Private health insurer Medibank (ASX: MPL) has announced today it will not pay ransom for the data theft of its 9.7 million current and former customers, instead warning Australians they may be contacted by criminals or see their data published online.
Medibank shares rose 2.3 per cent following the declaration, although they are still down 18 per cent from when the issue first came to light.
The update comes more than two weeks after the company said it was contacted by a criminal regarding the stolen data, which has now been confirmed to affect roughly 5.1 million Medibank customers, 2.8 million ahm customers and 1.8 million international customers.
International students also had their passport numbers and visa details accessed.
“Based on the extensive advice we have received from cybercrime experts we believe there is only a limited chance paying a ransom would ensure the return of our customers’ data and prevent it from being published,” Medibank CEO David Koczkar said.
“In fact, paying could have the opposite effect and encourage the criminal to directly extort our customers, and there is a strong chance that paying puts more people in harm’s way by making Australia a bigger target.”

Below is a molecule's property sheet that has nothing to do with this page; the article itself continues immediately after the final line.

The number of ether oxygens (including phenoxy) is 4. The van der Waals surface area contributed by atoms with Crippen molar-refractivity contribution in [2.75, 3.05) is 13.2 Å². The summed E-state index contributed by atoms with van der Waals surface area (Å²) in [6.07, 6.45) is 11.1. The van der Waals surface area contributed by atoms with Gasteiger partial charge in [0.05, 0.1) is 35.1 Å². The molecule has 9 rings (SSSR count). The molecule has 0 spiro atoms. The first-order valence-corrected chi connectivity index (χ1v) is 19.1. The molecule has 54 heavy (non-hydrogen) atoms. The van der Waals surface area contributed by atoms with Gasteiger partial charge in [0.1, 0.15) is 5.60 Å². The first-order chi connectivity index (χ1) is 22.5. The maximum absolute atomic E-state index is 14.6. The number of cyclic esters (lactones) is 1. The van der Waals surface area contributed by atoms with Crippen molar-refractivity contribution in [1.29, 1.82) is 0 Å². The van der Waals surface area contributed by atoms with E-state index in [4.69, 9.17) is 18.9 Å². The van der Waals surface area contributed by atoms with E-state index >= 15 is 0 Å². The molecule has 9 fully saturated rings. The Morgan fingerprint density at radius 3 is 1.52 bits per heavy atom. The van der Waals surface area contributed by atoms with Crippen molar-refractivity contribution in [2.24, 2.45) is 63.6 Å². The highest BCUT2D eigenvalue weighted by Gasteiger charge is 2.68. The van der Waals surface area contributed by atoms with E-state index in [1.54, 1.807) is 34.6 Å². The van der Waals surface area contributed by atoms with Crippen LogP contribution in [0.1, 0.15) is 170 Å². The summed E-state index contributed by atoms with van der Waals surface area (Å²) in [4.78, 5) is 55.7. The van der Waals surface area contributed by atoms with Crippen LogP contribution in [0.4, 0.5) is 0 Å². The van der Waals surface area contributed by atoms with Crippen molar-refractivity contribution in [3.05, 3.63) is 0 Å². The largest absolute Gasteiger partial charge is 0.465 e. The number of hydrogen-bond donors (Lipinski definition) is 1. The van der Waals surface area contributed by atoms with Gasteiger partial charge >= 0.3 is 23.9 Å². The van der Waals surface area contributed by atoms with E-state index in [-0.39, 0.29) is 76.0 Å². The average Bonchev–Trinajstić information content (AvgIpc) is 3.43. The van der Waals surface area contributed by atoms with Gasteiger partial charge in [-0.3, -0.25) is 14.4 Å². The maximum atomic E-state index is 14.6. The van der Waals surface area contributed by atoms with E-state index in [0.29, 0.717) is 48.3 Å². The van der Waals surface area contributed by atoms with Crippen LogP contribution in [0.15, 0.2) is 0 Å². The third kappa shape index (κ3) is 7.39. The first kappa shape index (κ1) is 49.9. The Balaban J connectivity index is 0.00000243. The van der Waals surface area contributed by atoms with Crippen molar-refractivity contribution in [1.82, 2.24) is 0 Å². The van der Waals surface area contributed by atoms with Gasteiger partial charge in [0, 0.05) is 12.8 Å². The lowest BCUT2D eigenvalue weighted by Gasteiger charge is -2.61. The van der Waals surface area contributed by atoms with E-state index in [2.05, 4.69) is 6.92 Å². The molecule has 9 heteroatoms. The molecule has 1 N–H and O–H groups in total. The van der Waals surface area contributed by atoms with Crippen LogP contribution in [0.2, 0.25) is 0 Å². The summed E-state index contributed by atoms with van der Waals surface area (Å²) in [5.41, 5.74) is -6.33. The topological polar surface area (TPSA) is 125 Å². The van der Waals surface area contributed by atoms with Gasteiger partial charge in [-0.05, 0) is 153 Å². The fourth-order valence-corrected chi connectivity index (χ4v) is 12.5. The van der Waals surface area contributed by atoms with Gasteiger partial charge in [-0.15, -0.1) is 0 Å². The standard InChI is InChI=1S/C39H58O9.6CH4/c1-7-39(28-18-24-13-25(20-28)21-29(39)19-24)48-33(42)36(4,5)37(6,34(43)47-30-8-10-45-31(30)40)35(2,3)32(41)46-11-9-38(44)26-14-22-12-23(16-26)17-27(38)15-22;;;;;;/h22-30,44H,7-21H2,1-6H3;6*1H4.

“It is for these reasons we have decided we will not pay a ransom for this event.”
The attack also saw the hacker gain access health claims data for roughly 160,000 Medibank customers, 300,000 ahm customers and 20,000 international customers. This includes service provider name and location, where customers received certain medical services, and codes associated with diagnosis and procedures administered.
The breach also targeted the public health system, with 5,200 My Home Hospital customers in South Australia having their personal and health claims data accessed. Around 2,900 next of kin of these patients also had some contact details stolen.
Medibank, which does not have cyber insurance, estimates the breach could cost between $25 million to $35 million, excluding costs accrued in remediation or legal fees.
“We take seriously our responsibility to safeguard our customers,” Koczkar said.
“The weaponisation of their private information in an effort to extort payment is malicious, and it is an attack on the most vulnerable members of our community.
“Medibank will also commission an external review to ensure that we learn from this event and continue to strengthen our ability to safeguard our customers.”
The update comes three days after eco-friendly online retailer Flora & Fauna – which was acquired by BWX last year for $26 million – identified that malicious code inserted into its website may have resulted in customer credit card numbers and expiry dates being shared to an unauthorised third party.
Approximately 2,500 Flora & Fauna customers who accessed the website between 13 August 2022 and 29 September 2022 have been notified of the possibility that their credit card number and expiry date were stolen.
BWX does not anticipate a material impact on its business due to the incident, although it has been suspended from trading since August given it still has not delivered audited financial results for FY22.
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